The low-cost bus industry generally has a good safety record. However, when accidents do occur, they are more likely to involve fatalities. The National Transportation Safety Board (NTSB) recently found that this part of the transportation section had a fatal accident rate seven times higher than well-known carriers such as Greyhound.
Low-cost buses, also known as curbside buses because they pick up and discharge passengers on the street rather than in terminals, got their start by offering fares as low as $1 per seat between East Coast Chinatowns. Such buses now provide inexpensive transportation to casinos and operate scheduled service between major cities throughout the United States. They are able to offer the intercity fares because they do not pay terminal fees and have few other overhead costs.
This part of the transportation industry has proven difficult for the government to monitor. Managers and drivers frequently do not speak English, and records are kept in other languages. They sell tickets online, which exempts them from some types of regulation. Because they do not stop at established terminals, it is harder for inspectors to monitor equipment. Moreover, there have been instances of companies being dissolved and re-established under other names or in other states, making it difficult for regulators to take action after safety violations are discovered.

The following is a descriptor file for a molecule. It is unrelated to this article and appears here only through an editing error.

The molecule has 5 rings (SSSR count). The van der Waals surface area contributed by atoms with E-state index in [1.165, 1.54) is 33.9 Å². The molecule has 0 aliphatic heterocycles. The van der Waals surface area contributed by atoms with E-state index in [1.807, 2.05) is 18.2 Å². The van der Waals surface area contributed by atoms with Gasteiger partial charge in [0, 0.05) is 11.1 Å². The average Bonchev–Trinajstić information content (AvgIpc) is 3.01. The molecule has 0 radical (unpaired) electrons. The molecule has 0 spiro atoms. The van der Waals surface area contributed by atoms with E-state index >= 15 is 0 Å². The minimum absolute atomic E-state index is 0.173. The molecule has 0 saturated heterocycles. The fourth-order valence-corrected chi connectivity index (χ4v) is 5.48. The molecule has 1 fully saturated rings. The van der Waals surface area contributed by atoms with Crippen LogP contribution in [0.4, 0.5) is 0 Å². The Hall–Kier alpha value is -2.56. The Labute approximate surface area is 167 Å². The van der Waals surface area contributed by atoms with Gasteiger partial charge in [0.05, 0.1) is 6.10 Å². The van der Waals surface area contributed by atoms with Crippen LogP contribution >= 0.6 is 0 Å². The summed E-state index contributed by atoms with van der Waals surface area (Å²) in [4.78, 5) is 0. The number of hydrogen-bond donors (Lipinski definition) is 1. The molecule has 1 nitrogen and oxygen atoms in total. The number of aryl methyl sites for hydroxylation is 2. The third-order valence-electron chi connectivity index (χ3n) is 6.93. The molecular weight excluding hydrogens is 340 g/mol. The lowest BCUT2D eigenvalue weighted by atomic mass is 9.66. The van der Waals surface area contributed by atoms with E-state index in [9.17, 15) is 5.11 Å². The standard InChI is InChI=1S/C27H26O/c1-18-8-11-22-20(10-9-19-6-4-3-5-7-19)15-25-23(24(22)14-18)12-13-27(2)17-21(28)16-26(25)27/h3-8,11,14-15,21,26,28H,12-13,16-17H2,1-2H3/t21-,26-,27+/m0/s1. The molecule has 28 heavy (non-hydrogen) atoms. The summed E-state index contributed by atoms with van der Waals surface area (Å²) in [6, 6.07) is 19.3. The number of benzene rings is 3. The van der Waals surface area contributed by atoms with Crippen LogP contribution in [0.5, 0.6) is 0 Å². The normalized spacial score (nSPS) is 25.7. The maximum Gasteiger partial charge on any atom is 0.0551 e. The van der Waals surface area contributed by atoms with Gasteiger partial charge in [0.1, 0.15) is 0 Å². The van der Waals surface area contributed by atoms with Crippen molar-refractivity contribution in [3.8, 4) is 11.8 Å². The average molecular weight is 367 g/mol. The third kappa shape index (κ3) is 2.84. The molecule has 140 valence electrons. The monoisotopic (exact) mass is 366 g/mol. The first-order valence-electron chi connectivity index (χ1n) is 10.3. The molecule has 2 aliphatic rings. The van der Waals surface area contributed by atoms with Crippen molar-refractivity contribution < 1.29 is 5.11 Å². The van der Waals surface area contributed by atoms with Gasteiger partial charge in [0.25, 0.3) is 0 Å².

A casino bus crashed in the Bronx in March of 2011, killing 15 people as it returned from the Mohegan Sun Casino. This cash triggered the NTSB report, which was requested by members of the New York congressional delegation.
Source: The New York Times, “High Fatality Rate Found for Low-Cost Buses“, by Michael M. Grynbaum, Oct. 31, 2011.